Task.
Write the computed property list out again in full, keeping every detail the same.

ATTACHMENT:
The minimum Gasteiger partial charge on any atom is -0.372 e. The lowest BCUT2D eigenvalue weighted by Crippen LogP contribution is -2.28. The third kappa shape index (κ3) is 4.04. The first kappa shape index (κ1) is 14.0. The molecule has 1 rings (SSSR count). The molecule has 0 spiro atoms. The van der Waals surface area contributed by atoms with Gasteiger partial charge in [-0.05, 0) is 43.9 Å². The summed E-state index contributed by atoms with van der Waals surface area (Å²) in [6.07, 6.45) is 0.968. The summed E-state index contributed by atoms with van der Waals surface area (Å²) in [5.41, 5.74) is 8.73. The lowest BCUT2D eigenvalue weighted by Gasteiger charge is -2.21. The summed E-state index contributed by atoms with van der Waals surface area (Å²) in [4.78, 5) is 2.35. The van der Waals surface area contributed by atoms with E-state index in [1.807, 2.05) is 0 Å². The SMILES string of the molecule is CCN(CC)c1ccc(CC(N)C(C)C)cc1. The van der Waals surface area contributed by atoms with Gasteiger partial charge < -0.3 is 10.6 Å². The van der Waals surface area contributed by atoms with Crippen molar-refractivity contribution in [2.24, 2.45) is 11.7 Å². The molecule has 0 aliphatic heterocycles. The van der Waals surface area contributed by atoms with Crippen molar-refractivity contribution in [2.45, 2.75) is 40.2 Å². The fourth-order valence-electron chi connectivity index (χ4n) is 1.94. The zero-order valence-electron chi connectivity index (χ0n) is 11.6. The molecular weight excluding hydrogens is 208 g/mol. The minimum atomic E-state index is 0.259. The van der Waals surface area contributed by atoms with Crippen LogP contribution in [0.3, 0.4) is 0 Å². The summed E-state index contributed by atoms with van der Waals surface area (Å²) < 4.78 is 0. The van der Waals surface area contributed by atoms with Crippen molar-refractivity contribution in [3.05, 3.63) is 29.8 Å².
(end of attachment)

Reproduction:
The minimum Gasteiger partial charge on any atom is -0.372 e. The lowest BCUT2D eigenvalue weighted by Crippen LogP contribution is -2.28. The third kappa shape index (κ3) is 4.04. The first kappa shape index (κ1) is 14.0. The molecule has 1 rings (SSSR count). The molecule has 0 spiro atoms. The van der Waals surface area contributed by atoms with Gasteiger partial charge in [-0.05, 0) is 43.9 Å². The summed E-state index contributed by atoms with van der Waals surface area (Å²) in [6.07, 6.45) is 0.968. The summed E-state index contributed by atoms with van der Waals surface area (Å²) in [5.41, 5.74) is 8.73. The lowest BCUT2D eigenvalue weighted by Gasteiger charge is -2.21. The summed E-state index contributed by atoms with van der Waals surface area (Å²) in [4.78, 5) is 2.35. The van der Waals surface area contributed by atoms with E-state index in [1.807, 2.05) is 0 Å². The SMILES string of the molecule is CCN(CC)c1ccc(CC(N)C(C)C)cc1. The van der Waals surface area contributed by atoms with Gasteiger partial charge < -0.3 is 10.6 Å². The van der Waals surface area contributed by atoms with Crippen molar-refractivity contribution in [2.24, 2.45) is 11.7 Å². The molecule has 0 aliphatic heterocycles. The van der Waals surface area contributed by atoms with Crippen molar-refractivity contribution in [2.45, 2.75) is 40.2 Å². The fourth-order valence-electron chi connectivity index (χ4n) is 1.94. The zero-order valence-electron chi connectivity index (χ0n) is 11.6. The molecular weight excluding hydrogens is 208 g/mol. The minimum atomic E-state index is 0.259. The van der Waals surface area contributed by atoms with Crippen LogP contribution in [0.3, 0.4) is 0 Å². The summed E-state index contributed by atoms with van der Waals surface area (Å²) < 4.78 is 0. The van der Waals surface area contributed by atoms with Crippen molar-refractivity contribution in [3.05, 3.63) is 29.8 Å².